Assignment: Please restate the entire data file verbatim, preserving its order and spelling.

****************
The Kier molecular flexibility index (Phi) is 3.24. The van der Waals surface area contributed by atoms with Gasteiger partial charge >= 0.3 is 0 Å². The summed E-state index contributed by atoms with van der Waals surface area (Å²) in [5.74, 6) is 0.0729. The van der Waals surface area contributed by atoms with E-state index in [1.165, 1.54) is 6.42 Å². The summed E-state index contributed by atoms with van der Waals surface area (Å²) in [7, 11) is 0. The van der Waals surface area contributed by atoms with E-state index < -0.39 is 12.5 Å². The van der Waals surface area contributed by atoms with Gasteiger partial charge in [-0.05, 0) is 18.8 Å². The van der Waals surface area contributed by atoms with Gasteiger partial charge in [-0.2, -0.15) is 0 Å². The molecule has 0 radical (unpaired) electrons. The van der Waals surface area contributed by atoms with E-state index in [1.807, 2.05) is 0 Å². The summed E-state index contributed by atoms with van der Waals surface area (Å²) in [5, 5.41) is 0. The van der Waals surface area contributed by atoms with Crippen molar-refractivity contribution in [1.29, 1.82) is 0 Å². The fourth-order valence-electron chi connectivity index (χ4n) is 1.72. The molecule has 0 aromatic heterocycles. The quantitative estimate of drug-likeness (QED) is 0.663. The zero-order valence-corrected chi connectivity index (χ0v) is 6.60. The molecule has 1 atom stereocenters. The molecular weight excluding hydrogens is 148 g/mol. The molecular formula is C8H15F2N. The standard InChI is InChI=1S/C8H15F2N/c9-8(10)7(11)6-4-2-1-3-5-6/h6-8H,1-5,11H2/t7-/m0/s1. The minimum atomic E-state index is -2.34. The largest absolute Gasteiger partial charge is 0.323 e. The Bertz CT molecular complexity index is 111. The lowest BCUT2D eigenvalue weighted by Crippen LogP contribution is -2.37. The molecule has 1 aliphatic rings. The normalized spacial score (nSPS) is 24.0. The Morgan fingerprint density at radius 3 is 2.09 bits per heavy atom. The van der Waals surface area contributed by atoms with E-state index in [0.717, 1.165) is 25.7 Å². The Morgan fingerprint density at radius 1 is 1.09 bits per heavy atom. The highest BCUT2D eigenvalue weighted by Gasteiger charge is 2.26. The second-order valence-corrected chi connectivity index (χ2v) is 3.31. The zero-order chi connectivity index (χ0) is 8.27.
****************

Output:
The Kier molecular flexibility index (Phi) is 3.24. The van der Waals surface area contributed by atoms with Gasteiger partial charge >= 0.3 is 0 Å². The summed E-state index contributed by atoms with van der Waals surface area (Å²) in [5.74, 6) is 0.0729. The van der Waals surface area contributed by atoms with E-state index in [1.165, 1.54) is 6.42 Å². The summed E-state index contributed by atoms with van der Waals surface area (Å²) in [7, 11) is 0. The van der Waals surface area contributed by atoms with E-state index < -0.39 is 12.5 Å². The van der Waals surface area contributed by atoms with Gasteiger partial charge in [-0.05, 0) is 18.8 Å². The van der Waals surface area contributed by atoms with Gasteiger partial charge in [-0.2, -0.15) is 0 Å². The molecule has 0 radical (unpaired) electrons. The van der Waals surface area contributed by atoms with E-state index in [1.807, 2.05) is 0 Å². The summed E-state index contributed by atoms with van der Waals surface area (Å²) in [5, 5.41) is 0. The van der Waals surface area contributed by atoms with Crippen molar-refractivity contribution in [1.29, 1.82) is 0 Å². The fourth-order valence-electron chi connectivity index (χ4n) is 1.72. The molecule has 0 aromatic heterocycles. The quantitative estimate of drug-likeness (QED) is 0.663. The zero-order valence-corrected chi connectivity index (χ0v) is 6.60. The molecule has 1 atom stereocenters. The molecular weight excluding hydrogens is 148 g/mol. The molecular formula is C8H15F2N. The standard InChI is InChI=1S/C8H15F2N/c9-8(10)7(11)6-4-2-1-3-5-6/h6-8H,1-5,11H2/t7-/m0/s1. The minimum atomic E-state index is -2.34. The largest absolute Gasteiger partial charge is 0.323 e. The Bertz CT molecular complexity index is 111. The lowest BCUT2D eigenvalue weighted by Crippen LogP contribution is -2.37. The molecule has 1 aliphatic rings. The normalized spacial score (nSPS) is 24.0. The Morgan fingerprint density at radius 3 is 2.09 bits per heavy atom. The van der Waals surface area contributed by atoms with E-state index in [0.717, 1.165) is 25.7 Å². The Morgan fingerprint density at radius 1 is 1.09 bits per heavy atom. The highest BCUT2D eigenvalue weighted by Gasteiger charge is 2.26. The second-order valence-corrected chi connectivity index (χ2v) is 3.31. The zero-order chi connectivity index (χ0) is 8.27.